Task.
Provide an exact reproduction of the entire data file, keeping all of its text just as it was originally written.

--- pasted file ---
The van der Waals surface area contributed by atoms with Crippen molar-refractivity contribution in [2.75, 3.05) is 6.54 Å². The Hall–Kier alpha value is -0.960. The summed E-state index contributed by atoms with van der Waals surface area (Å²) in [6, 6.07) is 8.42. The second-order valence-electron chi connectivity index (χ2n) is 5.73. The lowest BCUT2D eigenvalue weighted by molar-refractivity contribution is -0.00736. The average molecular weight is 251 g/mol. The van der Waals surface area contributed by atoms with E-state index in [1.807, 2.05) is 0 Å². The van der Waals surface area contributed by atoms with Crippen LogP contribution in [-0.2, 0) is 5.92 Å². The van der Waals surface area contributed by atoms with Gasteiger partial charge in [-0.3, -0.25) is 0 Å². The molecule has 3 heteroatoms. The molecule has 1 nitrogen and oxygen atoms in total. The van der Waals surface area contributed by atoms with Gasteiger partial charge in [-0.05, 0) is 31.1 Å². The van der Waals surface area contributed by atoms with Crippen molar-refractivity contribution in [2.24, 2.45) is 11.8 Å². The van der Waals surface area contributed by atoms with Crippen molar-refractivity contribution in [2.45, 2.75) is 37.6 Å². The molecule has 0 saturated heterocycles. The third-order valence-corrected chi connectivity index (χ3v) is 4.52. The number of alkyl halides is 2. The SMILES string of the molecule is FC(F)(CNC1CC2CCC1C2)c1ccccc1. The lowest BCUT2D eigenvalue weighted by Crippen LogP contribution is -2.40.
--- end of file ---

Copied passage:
The van der Waals surface area contributed by atoms with Crippen molar-refractivity contribution in [2.75, 3.05) is 6.54 Å². The Hall–Kier alpha value is -0.960. The summed E-state index contributed by atoms with van der Waals surface area (Å²) in [6, 6.07) is 8.42. The second-order valence-electron chi connectivity index (χ2n) is 5.73. The lowest BCUT2D eigenvalue weighted by molar-refractivity contribution is -0.00736. The average molecular weight is 251 g/mol. The van der Waals surface area contributed by atoms with E-state index in [1.807, 2.05) is 0 Å². The van der Waals surface area contributed by atoms with Crippen LogP contribution in [-0.2, 0) is 5.92 Å². The van der Waals surface area contributed by atoms with Gasteiger partial charge in [-0.3, -0.25) is 0 Å². The molecule has 3 heteroatoms. The molecule has 1 nitrogen and oxygen atoms in total. The van der Waals surface area contributed by atoms with Gasteiger partial charge in [-0.05, 0) is 31.1 Å². The van der Waals surface area contributed by atoms with Crippen molar-refractivity contribution in [2.24, 2.45) is 11.8 Å². The van der Waals surface area contributed by atoms with Crippen molar-refractivity contribution in [2.45, 2.75) is 37.6 Å². The molecule has 0 saturated heterocycles. The third-order valence-corrected chi connectivity index (χ3v) is 4.52. The number of alkyl halides is 2. The SMILES string of the molecule is FC(F)(CNC1CC2CCC1C2)c1ccccc1. The lowest BCUT2D eigenvalue weighted by Crippen LogP contribution is -2.40.